US officials extended an undercover money-laundering sting to Venezuela, charging four banks and five individuals with laundering $9.5 million in illegal drug proceeds. The Treasury and Justice departments' indictment was unsealed in US District Court in Los Angeles, two days after officials of some of Mexico's largest banks were similarly charged.
Someone with a rifle opened fire in a high school cafeteria in Springfield, Ore., killing at least one person and wounding up to 16 others. Details were not immediately available, but a policeman said the attacker was in custody.
In his first address to the nation, new Indonesian President B. J. Habibie promised "clean government, free from inefficiency and the practices of corruption and nepotism." Habibie, hand-picked as the suc- cessor to President Suharto, also said he'd provide opportunities for Indonesians to do business fairly. Suharto quit after weeks of violent unrest, drawing praise from other world leaders. But the International Monetary Fund said it would suspend - and perhaps drastically overhaul - its $38 billion bailout of the troubled Indonesian economy.
Backers of the Northern Ireland peace accord were hoping for a 70 percent "yes" vote as Protestants and Catholics go to the polls today for a crucial referendum on the province's future. Only a bare majority is required under terms of the April 10 deal struck by leaders on either side of the sectarian divide. But the larger the margin of acceptance, the easier it would be to render dissidents irrelevant, British Prime Minister Blair suggested in a last-ditch campaign appearance in Belfast. Residents of the Republic of Ireland also are voting on the accord.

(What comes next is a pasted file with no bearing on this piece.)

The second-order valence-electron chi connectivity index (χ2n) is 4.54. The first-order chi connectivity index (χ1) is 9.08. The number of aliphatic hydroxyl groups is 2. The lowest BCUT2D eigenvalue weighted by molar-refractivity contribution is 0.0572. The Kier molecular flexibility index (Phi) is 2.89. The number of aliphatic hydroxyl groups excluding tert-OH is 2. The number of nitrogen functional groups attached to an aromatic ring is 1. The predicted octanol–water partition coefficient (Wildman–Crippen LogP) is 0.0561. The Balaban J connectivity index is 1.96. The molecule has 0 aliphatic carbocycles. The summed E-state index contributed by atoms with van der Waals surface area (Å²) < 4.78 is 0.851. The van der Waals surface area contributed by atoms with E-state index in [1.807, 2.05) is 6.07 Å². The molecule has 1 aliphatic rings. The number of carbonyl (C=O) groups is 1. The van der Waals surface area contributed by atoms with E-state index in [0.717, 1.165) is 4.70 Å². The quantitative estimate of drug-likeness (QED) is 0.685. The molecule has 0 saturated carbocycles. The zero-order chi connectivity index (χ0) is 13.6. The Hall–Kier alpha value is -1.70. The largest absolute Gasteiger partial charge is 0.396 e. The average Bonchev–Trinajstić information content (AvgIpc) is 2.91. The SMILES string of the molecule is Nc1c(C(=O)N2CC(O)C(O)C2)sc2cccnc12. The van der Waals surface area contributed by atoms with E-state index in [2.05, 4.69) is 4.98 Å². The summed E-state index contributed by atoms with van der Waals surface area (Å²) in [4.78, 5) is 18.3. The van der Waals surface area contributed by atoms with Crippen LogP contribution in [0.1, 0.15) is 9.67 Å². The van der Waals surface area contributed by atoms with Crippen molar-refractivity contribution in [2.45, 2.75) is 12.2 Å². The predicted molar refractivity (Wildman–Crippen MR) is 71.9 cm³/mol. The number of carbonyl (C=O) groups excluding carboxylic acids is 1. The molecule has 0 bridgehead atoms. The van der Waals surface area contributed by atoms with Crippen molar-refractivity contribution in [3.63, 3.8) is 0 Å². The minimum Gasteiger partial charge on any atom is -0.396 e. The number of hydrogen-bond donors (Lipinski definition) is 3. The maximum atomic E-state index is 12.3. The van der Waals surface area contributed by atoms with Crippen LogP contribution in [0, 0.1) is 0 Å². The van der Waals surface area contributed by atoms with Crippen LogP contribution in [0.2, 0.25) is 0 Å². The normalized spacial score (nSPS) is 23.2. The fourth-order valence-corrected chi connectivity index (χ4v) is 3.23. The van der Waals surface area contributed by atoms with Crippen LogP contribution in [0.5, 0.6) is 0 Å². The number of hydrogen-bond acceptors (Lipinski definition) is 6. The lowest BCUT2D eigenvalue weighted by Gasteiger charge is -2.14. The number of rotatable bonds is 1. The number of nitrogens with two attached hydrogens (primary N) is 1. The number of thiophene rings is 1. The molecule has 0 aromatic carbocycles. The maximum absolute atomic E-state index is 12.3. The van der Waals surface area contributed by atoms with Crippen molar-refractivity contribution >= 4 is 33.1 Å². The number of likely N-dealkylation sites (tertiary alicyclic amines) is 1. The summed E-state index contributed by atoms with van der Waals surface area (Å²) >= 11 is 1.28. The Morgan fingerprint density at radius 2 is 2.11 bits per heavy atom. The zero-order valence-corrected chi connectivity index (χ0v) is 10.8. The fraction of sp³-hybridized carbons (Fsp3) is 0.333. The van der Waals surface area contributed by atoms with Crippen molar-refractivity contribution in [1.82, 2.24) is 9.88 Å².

China's Foreign Ministry appealed to the Clinton administration to fight four congressional amendments intended to prevent further bilateral agreements on space or missile technology and the launching of satellites. The measures, passed overwhelmingly by the House of Representatives, follow on the heels of revelations that American encryption technology may have fallen into Communist hands and that a Chinese aerospace executive gave money to the 1996 Clinton-Gore reelection campaign.
Following on their earlier warning that Pakistan would revert to "terrorist activity" in Kashmir, Indian defense officials complained of stepped-up heavy-weapons fire across the border to cover the infiltration of armed militants into the disputed region. The countries have fought three wars over Kashmir, and tensions have grown since India's underground test explosions of nuclear devices. Firing across the border is common, but normally is not heavy.
More than 230 Rwandan Hutus joined the ranks of prisoners confessing to a role in killing minority Tutsis in the country's 1994 genocide. Rwandan jails hold 130,000 people accused of participation in the massacre of Tutsis. But speedy trials and reduced sentences are offered to those who admit responsibility and identify extremist officials who urged or forced them to act. So far, 300 cases have been tried, with 90 defendants sentenced to death. Twenty others have been acquitted.